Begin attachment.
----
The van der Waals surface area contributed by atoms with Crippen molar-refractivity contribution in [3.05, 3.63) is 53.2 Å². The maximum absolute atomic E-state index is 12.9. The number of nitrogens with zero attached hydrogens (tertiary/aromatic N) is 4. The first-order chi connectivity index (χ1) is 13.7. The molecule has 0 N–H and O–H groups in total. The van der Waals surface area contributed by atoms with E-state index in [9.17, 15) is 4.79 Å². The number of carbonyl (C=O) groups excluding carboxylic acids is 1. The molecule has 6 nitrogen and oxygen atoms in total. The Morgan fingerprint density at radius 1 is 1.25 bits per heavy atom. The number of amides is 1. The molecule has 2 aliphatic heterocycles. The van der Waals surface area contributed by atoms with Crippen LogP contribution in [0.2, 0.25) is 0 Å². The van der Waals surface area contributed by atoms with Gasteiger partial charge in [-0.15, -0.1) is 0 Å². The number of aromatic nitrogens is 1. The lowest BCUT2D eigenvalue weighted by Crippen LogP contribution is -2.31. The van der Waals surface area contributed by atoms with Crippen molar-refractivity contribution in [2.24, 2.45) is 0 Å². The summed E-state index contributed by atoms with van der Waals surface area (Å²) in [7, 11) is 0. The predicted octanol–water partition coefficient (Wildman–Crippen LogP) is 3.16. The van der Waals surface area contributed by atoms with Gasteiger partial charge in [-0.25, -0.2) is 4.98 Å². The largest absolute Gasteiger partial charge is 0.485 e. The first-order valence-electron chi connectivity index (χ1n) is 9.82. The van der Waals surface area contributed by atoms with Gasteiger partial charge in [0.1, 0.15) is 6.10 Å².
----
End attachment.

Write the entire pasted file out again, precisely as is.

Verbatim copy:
The van der Waals surface area contributed by atoms with Crippen molar-refractivity contribution in [3.05, 3.63) is 53.2 Å². The maximum absolute atomic E-state index is 12.9. The number of nitrogens with zero attached hydrogens (tertiary/aromatic N) is 4. The first-order chi connectivity index (χ1) is 13.7. The molecule has 0 N–H and O–H groups in total. The van der Waals surface area contributed by atoms with E-state index in [9.17, 15) is 4.79 Å². The number of carbonyl (C=O) groups excluding carboxylic acids is 1. The molecule has 6 nitrogen and oxygen atoms in total. The Morgan fingerprint density at radius 1 is 1.25 bits per heavy atom. The number of amides is 1. The molecule has 2 aliphatic heterocycles. The van der Waals surface area contributed by atoms with Crippen LogP contribution in [0.2, 0.25) is 0 Å². The van der Waals surface area contributed by atoms with Gasteiger partial charge in [-0.15, -0.1) is 0 Å². The number of aromatic nitrogens is 1. The lowest BCUT2D eigenvalue weighted by Crippen LogP contribution is -2.31. The van der Waals surface area contributed by atoms with Crippen molar-refractivity contribution in [2.24, 2.45) is 0 Å². The summed E-state index contributed by atoms with van der Waals surface area (Å²) in [7, 11) is 0. The predicted octanol–water partition coefficient (Wildman–Crippen LogP) is 3.16. The van der Waals surface area contributed by atoms with Gasteiger partial charge in [-0.25, -0.2) is 4.98 Å². The largest absolute Gasteiger partial charge is 0.485 e. The first-order valence-electron chi connectivity index (χ1n) is 9.82. The van der Waals surface area contributed by atoms with Gasteiger partial charge in [0.1, 0.15) is 6.10 Å².